Luxi: When Collision... and The Abrogation were released people who heard them often compared them to Morbid Angel, Krisiun, Nile, Hate Eternal and such troops of extreme Metal. Do you find these comparisons a compliment or a bit annoying?
Matt: It's neither a compliment nor an insult, because it is accurate. It should help people to find out about bands that they will probably like, so when distros describe our music as being "for fans of Morbid Angel, Krisiun, etc," I am ok with that. Even when we are writing we have some riffs that sound similar to other bands and we'll just refer to it as the "Nile rip-off riff" for example, though we try to cut the riffs that sound too much like someone else. At this point, all we can do is what comes naturally to us, without trying to write according to a fixed template. Anything we do will be Chaos Inception music, because it comes from us. That kind of confidence may have been lacking in the early stages. As far as comparisons go, one of the best compliments we ever had was something to the effect of "The Abrogation is the best South American Death Metal album of all time." It was really great to hear that, because that was my goal all along, and I predicted that reaction for my band mates before the album came out. I've done my homework as a listener.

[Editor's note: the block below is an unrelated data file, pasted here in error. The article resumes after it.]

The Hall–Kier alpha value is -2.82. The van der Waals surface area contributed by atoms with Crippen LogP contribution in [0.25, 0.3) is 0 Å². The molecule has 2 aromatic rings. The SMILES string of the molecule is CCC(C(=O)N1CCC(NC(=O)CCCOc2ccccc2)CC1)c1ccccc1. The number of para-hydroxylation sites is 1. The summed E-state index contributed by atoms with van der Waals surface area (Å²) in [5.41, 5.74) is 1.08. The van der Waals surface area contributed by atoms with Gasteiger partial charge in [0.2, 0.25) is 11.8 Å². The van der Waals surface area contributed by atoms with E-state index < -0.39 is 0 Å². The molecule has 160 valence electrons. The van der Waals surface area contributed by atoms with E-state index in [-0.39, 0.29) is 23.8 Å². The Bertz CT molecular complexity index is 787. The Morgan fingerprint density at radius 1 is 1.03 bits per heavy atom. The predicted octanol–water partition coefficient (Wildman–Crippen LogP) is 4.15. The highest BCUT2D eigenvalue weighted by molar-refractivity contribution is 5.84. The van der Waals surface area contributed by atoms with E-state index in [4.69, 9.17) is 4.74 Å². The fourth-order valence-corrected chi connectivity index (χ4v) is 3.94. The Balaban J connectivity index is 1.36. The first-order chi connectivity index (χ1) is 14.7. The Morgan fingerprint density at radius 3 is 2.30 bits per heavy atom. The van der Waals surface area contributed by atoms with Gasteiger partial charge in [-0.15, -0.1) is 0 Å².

Luxi: How much has your experience in other bands helped you make a band like Chaos Inception work the way it should, both on record and live?
Matt: As far as live shows goes, the experience means we are ready for anything, and we don't worry too much about things like breaking a string or if my amp blows up. We don't panic before shows, and we don't beat ourselves up after shows. I don't know if our live show is exactly mind-blowing, as we don't have any gimmicks or synchronized moves. I am just trying to get into the music so it sounds as good as it possibly can. I've learned not to drink over four alcoholic beverages before a show. The experience of being in other failed bands also helps because you learn how not to run things. Dictatorships are not the best thing in the world, unless you have some money to give to, say, a bass player who you write all the parts for or a singer that you write all the lyrics for. Anyways, previous experience has taught us to avoid disaster, but not necessarily how to take over the world.